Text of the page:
Main content

## Graphing two-variable inequalities

Current time:0:00Total duration:5:20

# Graphing two-variable inequalities (old)

## Video transcript

Graph the inequality y minus
4x is less than negative 3. So the first thing
we could do is we could kind of put
this in mx plus b form, or slope-intercept form,
but as an inequality. So we're starting with y minus
4x is less than negative 3. We can add 4x to both
sides of this inequality. So let's add 4x to both
sides of this inequality, and then we'll just have
a y on the left-hand side. These guys cancel out. So you have y is
less than 4x minus 3. We could have had
negative 3 plus 4x, but we want to write the 4x
first just because that's a form that we're
more familiar with. So it's less than 4x minus 3. And now we can
attempt to graph it. But before I graph it, I want
to be a little bit careful here. So let me draw our axes. So this is the x-axis,
and is that is the y-axis. And we want to be
careful, because this says y is less than 4x
minus 3, not less than or equal to 4x minus 3, or
not y is equal to 4x minus 3. So what we want to do is kind
of create a boundary at y is equal to 4x minus 3, and
the solution to this inequality will be all of the area below
that, all of the y values less than that. So let's try to do it. So the boundary line would look
like-- so let me write it over here-- so we have a boundary
at y is equal to 4x minus 3. Notice this isn't
part of the solution. This isn't less than or equal. It's just less than. But this will at
least help us draw, essentially, the boundary. So we could do it two ways. If you know slope
and y-intercept, you know that 4 is our
slope and that negative 3 is our y-intercept. Or you can literally
just take two points, and that'll help you
define a line here. So you could say, well, when
x is equal to 0, what is y? You get 4 times 0 minus 3, you
get y is equal to negative 3. And we knew that because
it was the y-intercept. So you have 0, and then you
have 1, 2, 0, and negative 3. And then you have
the point, let's say, when x is equal
to-- I don't know-- let's say when x is equal to 2. When x is equal to 2, what is y? We have 4 times
2 is 8 minus 3, y is then going to be equal to 5. So then you go 1, 2, and
you go 1, 2, 3, 4, 5. And so you have that
point there as well. And then we can just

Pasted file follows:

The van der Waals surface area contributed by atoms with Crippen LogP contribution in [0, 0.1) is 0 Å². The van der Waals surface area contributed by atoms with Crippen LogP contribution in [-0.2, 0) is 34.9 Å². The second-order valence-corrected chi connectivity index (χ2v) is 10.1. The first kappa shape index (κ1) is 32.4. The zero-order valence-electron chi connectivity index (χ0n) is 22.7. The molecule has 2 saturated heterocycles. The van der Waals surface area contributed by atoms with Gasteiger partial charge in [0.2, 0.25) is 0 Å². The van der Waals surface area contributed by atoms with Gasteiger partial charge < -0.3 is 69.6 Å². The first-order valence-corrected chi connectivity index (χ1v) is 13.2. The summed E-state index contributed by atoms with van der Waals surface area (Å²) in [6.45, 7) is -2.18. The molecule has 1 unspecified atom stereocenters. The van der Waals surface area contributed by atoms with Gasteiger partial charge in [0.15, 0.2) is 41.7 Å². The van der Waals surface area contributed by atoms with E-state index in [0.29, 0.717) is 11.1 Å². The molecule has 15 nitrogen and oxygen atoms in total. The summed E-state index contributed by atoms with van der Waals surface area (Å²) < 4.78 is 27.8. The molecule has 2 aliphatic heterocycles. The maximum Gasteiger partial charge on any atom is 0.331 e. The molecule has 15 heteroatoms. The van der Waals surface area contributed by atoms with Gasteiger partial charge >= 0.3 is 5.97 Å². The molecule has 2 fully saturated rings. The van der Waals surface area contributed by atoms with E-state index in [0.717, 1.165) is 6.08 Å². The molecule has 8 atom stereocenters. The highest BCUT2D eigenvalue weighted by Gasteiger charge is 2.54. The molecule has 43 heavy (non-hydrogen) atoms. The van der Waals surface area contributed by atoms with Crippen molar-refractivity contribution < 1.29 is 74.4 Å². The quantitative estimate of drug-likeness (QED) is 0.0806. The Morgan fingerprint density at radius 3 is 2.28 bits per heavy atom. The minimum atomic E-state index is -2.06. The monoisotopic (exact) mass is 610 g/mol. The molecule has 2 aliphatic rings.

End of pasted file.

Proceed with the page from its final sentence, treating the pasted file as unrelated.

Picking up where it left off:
connect the dots. Or you could say, look,
there's a slope of 4. So every time we move
over 1, every time we move 1 in the x direction, we
move up 4 in the y direction. So we could draw it like that. So the line will look
something like this. And I'm just going to
draw it in a dotted line because, remember, this
isn't part of the solution. Actually, let me draw
it a little bit neater because that point should
be right about there, and this point should
be right about there. And then this boundary line I'm
going to draw as a dotted line. So it's going to look
something like that. I draw it a dotted line
to show that it's not part of the solution. Our solution has the
y's less than that. So for any x, so you pick an x
here, if you took 4x minus 3, you're going to
end up on the line. But we don't want the y's
that are equal to that line. We want for that
particular x, the y's that are less than the line. So it's going to be all
of this area over here. We're less than the line, and
we're not including the line, and that's why I put
a dotted line here. You can also try values out. You can say, well, this line
is dividing our coordinate axes into, essentially,
the region above it and the region below it,
and you can test it out. Let's take something
that's above it. Let's take the
point 0, 0 and see if that satisfies
our inequality. If we have y is 0 is
less than 0 minus 3, or we get 0 is less
than negative 3. This is definitely not the case. This is not true. And it makes sense
because that 0, 0 is not part of the solution. Now, we could go on the other
side of our boundary line. And we could take the
point, I don't know, let's take the point 3 comma 0. So let's say that this is the
point-- well, that's right. There's a point 2 comma 0. Let's take the point 3
comma 0 right over here. This should work because
it's in the region less than. But let's verify
it for ourselves. So we have y is 0. 0 is less than 4
times 3 minus 3. 0 is less than 12 minus 3. 0 Is less than 9, which
is definitely true. So that point does
satisfy the inequality. So in general, you
want to kind of look at this as an equal to
draw the boundary line. We did it. But we drew it as a
dotted line because we don't want to include
it because this isn't less than or equal to. It's just less than. And then our solution
to the inequality will be the region
below it, all the y's less than the line
for x minus 3.